Google Enhanced Campaigns Push Up Analysts' Stock Target

Analysts at J.P. Morgan Chase & Co. issued a report Monday raising the target price for Google's shares to $1,025. In a reversal of fortune, the move counters Apple's declining stock prices. Does it also indicate a shift in ad market share?

J.P. Morgan Chase analyst Doug Anmuth points to Google's rollout of Enhanced Campaigns as contributing to the decision. He writes in a research note about the positive impact on Google's climbing margins, increasing cost per clicks (CPCs) as brands  begin to spend more marketing and advertising dollars for AdWords campaigns.

Adobe Systems released a report last week detailing a 6% increase in CPCs for search marketing campaigns since March, as marketers scurry to meet the July 22 deadline. Anmuth held a call last week with execs from Rimm-Kaufman Group and iProspect. Both search marketing companies reported strong Q2 search growth with RKG reporting more than 24% increase year-on-year and 8% to 10% quarter on quarter, and iProspect at more than 18% and 12%, respectively.



"We are also more positive on YouTube as our checks suggest TV buyers would increasingly like to shift video spend online, and we are optimistic about Motorola's new product pipeline and cost controls," he wrote. "YouTube's top 100 global advertisers increased their spending 50% in 2012, and YouTube should further benefit from advertising on the new iOS app, which rolled out in late 2012."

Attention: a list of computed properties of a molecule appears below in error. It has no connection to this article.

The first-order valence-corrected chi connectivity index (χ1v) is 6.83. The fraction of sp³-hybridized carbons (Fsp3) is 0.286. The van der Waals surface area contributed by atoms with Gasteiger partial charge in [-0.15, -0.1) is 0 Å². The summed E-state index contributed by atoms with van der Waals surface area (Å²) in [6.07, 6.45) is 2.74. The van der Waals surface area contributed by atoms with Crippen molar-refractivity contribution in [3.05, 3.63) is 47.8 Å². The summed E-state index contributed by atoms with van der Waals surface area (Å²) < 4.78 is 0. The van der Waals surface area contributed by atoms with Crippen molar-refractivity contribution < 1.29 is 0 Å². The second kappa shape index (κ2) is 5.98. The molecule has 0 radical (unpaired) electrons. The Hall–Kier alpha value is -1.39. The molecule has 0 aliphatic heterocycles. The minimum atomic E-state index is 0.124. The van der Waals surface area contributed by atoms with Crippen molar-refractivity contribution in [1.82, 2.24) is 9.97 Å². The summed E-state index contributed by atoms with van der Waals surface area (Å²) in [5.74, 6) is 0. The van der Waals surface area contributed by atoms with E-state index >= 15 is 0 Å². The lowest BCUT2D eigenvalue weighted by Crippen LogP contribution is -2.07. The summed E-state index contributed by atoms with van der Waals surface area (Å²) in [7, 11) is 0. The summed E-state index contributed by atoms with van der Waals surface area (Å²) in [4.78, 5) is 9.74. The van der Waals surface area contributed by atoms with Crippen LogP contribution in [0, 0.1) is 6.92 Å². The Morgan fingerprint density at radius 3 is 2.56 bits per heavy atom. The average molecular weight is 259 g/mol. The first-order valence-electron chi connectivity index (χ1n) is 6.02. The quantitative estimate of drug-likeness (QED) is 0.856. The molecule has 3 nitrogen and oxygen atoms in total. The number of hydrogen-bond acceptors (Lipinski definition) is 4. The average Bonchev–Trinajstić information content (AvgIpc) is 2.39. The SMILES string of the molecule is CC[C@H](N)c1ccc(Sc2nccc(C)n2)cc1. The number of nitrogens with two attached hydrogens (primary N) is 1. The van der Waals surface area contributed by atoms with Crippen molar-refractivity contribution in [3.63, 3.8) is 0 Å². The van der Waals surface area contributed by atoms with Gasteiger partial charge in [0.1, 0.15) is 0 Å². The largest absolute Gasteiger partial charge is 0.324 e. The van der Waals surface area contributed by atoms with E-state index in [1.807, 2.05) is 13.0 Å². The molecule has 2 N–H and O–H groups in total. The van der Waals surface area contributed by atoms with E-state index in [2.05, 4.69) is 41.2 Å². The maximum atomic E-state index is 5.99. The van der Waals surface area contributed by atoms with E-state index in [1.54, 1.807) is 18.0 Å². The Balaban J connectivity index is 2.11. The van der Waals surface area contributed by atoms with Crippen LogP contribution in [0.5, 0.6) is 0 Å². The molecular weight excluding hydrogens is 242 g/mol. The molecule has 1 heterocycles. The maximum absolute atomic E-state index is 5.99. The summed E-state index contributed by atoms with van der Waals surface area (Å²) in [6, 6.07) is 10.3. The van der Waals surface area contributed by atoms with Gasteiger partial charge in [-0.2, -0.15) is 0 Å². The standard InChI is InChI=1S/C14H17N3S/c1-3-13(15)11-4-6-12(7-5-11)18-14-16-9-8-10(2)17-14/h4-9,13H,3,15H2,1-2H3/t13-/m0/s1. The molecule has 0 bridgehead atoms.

It's been more than a year since Google entertained the possibility of a stock split, followed by a letter earlier this year from the company's co-founders Larry Page and Sergey Brin. Earlier this month, Google settled a lawsuit brought on by shareholders unhappy with the decision. Reports suggested it would give the two more control of the company.

Earlier this year, Google suffered from a decline in profitability. Now, as Google's stock soars higher, Apple's continues to slip. The two companies have seen a reversal of fortune in the past few months. Global Equities Research managing director Trip Chowdhry writes in a research note that Apple's employees moral is at an all-time low; many worry about what the company's declining stock price means for the future.

It happened after Apple announced a "record $100 billion in share buy backs and dividends," sending Apple stock to close at a 52-week low, causing an employee retention problem. Chowdhry explains that recruiters are seeing more employees from Apple applying for jobs at Google, LinkedIn, Facebook and Hewlett-Packard.

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